I have known several Black Americans expatriate to Ghana to escape racial oppressions in the United States. It’s seen as a paradise to so many who dream of going to the land of their ancestors, to a place where their Black bodies will not be seen as something to subjugate. I wonder how they’d feel if they knew they were going to a country where Black boys are being enslaved everyday.
When this movie was presented to me to screen, I was completely shocked to learn of this issue. I’ve done a great deal of work in Ghana over the last 7 years, including the area in which this film is focused, and not once has anyone mention that child slavery was an ongoing issue in the country. That might be because many in the country claim that the boys are apprentices. However, the reality is that many are as young as six and they are asked to dive to dangerous levels to untangle nets. Many drown. There are also reports of sexual and physical violence committed against these children routinely.
Sadly, according to the International Labour Organization, “most of the children come to the lake from hundreds of miles away. They are sold by their desperately poor parents to human traffickers, sometimes for as little as $250, which in this area, is what it would cost to purchase a cow.”
Lake Volta is the largest man-made lake in the world and it is vital to the country. 82,000 megatons of fish come from the lake annually and 75% of that fish is eat locally. Lake Volta also provides hydroelectric power, irrigation, transportation to the coastal regions. Whether they are called slaves (which I would say is accurate as they are bought and sold) or apprentices, the economic engine that is Lake Volta is definitely fueled by child labor.
In a hidden safehouse in the Ghanaian forest, social workers help two children recover from a childhood enslaved to fishermen on Lake Volta, the largest manmade lake on Earth. But their story takes an unexpected turn when their rescuer embarks on another rescue mission and asks the children for help.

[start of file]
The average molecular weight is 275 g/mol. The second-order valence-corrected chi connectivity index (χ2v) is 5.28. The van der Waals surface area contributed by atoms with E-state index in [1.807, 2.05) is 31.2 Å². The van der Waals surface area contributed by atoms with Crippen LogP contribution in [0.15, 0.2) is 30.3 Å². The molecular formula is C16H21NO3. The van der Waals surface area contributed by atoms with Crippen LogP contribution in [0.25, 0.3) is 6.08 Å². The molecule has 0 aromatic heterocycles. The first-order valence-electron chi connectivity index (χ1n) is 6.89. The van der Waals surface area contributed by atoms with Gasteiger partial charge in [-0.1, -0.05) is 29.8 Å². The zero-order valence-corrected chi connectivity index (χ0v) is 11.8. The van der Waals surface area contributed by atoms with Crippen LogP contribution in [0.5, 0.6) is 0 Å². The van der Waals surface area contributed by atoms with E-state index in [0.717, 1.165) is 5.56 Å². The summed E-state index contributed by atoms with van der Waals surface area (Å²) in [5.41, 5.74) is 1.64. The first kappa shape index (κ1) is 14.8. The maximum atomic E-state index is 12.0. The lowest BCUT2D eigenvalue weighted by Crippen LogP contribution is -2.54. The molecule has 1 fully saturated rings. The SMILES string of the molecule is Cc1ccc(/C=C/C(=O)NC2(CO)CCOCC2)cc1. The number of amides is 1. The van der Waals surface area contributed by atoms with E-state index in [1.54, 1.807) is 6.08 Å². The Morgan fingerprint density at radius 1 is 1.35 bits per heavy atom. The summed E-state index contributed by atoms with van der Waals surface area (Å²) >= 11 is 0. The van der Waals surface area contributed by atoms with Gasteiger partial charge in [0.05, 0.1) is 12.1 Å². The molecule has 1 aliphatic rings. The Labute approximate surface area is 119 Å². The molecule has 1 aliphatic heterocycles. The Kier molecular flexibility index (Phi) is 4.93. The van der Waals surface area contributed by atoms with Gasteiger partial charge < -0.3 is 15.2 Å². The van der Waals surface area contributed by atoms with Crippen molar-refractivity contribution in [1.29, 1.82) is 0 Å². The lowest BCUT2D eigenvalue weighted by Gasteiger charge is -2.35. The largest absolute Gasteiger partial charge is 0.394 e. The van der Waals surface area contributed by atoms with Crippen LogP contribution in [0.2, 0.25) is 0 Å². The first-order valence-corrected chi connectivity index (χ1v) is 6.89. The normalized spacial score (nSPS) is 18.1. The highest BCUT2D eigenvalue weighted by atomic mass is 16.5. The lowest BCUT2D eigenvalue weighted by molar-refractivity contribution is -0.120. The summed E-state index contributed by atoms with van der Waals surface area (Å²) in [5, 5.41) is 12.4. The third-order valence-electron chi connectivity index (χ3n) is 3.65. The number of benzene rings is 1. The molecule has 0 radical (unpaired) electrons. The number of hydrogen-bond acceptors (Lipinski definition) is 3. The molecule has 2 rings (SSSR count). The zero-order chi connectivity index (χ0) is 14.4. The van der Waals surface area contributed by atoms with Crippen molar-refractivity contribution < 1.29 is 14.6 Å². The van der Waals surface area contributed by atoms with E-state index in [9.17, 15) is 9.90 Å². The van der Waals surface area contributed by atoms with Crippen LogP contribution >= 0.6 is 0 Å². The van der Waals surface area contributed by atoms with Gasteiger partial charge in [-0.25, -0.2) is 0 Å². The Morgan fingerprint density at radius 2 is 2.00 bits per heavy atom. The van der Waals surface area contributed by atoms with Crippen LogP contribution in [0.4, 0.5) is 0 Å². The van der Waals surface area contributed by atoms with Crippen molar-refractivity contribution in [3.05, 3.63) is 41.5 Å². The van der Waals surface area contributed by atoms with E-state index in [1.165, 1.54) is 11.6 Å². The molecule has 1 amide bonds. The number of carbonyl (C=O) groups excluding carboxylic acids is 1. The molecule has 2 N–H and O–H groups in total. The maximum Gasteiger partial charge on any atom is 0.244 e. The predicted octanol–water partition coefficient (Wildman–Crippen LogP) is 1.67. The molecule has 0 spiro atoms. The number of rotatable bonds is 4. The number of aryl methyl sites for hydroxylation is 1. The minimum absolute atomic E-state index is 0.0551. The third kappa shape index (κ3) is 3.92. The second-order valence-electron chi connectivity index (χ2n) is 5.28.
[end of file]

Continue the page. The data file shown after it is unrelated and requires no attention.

Haunted by the memory of his friend who disappeared on the lake, twelve year old Edem is reluctant to talk about his experience. Despite being rescued from slavery months earlier, Edem is overcome with grief. Social workers believe that Edem’s shyness and lack of focus in school are signs that he is wrestling deeply with the disappearance of his friend. As they coax him to reveal the truth of his friend’s fate, they also search for a way for Edem to come to terms with this trauma in order to heal and move forward – which he must do in order to be reunited with his mother.
Meanwhile, Peter, 17, is burdened by a sense of responsibility to help find his best friend, who is still enslaved to their master on the lake. “I want the rescuers to go back and bring him here,” Peter says.
When Kwame, their rescuer, announces that his team is setting off on another rescue mission and needs the children’s help, Peter seizes the opportunity, setting in motion a journey that will change the boys’ lives forever.